Ref who left Big East tourney officiating in Indy
Two mistakes got referee Earl Walton and two of his colleagues to pull out of the Big East tournament.
It didn't keep Walton out of action for long.
On Friday, the veteran official called the Big Ten quarterfinal game between Michigan State and No. 9 Purdue, which the Spartans won 74-56.
Big Ten associate commissioner for men's basketball Rick Boyages explained that Walton was already slated to work the game before the controversy at New York's Madison Square Garden.
''He was assigned, and we honor our assignments,'' Boyages said in a statement.
Walton, Jim Burr and Tim Higgins voluntarily withdrew from the Big East tourney after league officials acknowledged the crew missed two calls - a travel and stepping out of bounds - in the final 1.7 seconds of St. John's 65-63 second-round victory over Rutgers on Wednesday. On Thursday, Big East Commissioner John Marinatto said the three officials had ''voluntarily withdrawn'' in ''the best interests of those involved.''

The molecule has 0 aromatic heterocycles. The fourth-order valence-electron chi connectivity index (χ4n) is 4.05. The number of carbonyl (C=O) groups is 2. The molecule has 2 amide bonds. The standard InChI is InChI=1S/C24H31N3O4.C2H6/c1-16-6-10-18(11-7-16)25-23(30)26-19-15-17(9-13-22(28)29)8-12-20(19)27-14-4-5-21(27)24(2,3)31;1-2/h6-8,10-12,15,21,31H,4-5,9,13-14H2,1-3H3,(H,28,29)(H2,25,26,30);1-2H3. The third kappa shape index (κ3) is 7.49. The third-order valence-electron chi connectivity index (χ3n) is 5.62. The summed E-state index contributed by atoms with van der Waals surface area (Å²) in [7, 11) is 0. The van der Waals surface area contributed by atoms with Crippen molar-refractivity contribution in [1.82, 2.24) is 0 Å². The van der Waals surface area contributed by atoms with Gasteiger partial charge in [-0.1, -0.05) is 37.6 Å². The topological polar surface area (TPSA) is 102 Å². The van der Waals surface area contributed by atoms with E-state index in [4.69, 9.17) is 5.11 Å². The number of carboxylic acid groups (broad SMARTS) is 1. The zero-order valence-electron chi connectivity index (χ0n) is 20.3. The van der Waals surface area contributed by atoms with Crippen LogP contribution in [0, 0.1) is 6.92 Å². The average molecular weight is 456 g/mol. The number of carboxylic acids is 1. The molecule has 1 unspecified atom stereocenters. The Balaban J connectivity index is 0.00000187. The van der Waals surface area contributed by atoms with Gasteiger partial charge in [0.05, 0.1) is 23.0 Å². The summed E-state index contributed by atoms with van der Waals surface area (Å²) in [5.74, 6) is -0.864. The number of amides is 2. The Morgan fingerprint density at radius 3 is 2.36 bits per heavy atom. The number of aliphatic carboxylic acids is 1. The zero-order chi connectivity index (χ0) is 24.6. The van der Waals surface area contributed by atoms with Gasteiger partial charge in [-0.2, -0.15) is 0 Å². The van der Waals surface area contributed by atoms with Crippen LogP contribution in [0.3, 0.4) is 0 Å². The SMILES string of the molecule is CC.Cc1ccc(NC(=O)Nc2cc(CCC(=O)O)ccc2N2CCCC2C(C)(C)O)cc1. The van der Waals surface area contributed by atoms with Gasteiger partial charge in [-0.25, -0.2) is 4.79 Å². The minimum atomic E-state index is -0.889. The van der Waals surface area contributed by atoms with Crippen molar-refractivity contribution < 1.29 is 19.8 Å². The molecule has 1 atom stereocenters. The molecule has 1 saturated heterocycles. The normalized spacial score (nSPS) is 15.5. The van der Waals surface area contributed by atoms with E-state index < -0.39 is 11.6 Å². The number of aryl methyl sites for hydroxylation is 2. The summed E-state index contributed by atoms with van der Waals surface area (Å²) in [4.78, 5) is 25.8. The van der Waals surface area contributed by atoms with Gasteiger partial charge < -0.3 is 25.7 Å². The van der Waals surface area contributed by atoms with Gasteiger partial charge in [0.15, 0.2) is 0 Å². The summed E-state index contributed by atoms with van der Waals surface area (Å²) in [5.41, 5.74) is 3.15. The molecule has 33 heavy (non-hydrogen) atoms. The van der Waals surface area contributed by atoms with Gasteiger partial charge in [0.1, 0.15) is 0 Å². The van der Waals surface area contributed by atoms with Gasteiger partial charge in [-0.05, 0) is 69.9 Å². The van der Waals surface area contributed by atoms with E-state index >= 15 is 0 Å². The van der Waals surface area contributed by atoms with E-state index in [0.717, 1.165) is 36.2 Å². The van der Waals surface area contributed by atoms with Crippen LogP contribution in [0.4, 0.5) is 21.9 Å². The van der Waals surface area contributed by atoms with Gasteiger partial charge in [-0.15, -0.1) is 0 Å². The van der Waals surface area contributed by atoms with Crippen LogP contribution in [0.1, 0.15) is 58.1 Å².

By Friday, Walton was back at his old job - in Indianapolis, avoiding controversy. Boyages wouldn't say if Walton would officiate other games in the tournament.
When Purdue coach Matt Painter got upset because Big Ten player of the year JaJuan Johnson was called for a personal foul with 17:55 to go, he began arguing.
But it was Gene Steratore, not Walton, who gave the Big Ten's coach of the year his first technical since league play began in late December.
Neither Michigan State coach Tom Izzo nor Purdue coach Matt Painter was concerned about Walton officiating the game.
''I didn't take any issue to it,'' Painter said. ''I thought he did a good job. We haven't had him this year but we've had him before and he's always done a good job. Like a lot of coaches have talked about, about that one situation, they made a mistake. You move on. You know, it's part of it. Good officials make mistakes.''
Izzo watched the play in the Rutgers-St. John's game and said Walton shouldn't be judged by a single incident.
''I had no problem with that personally because that whole end-of-the-game thing, it was strange,'' he said. ''You know, I mean, there were so many strange things that happened. I was more upset watching it on the foul maybe than the stepping out of bounds.''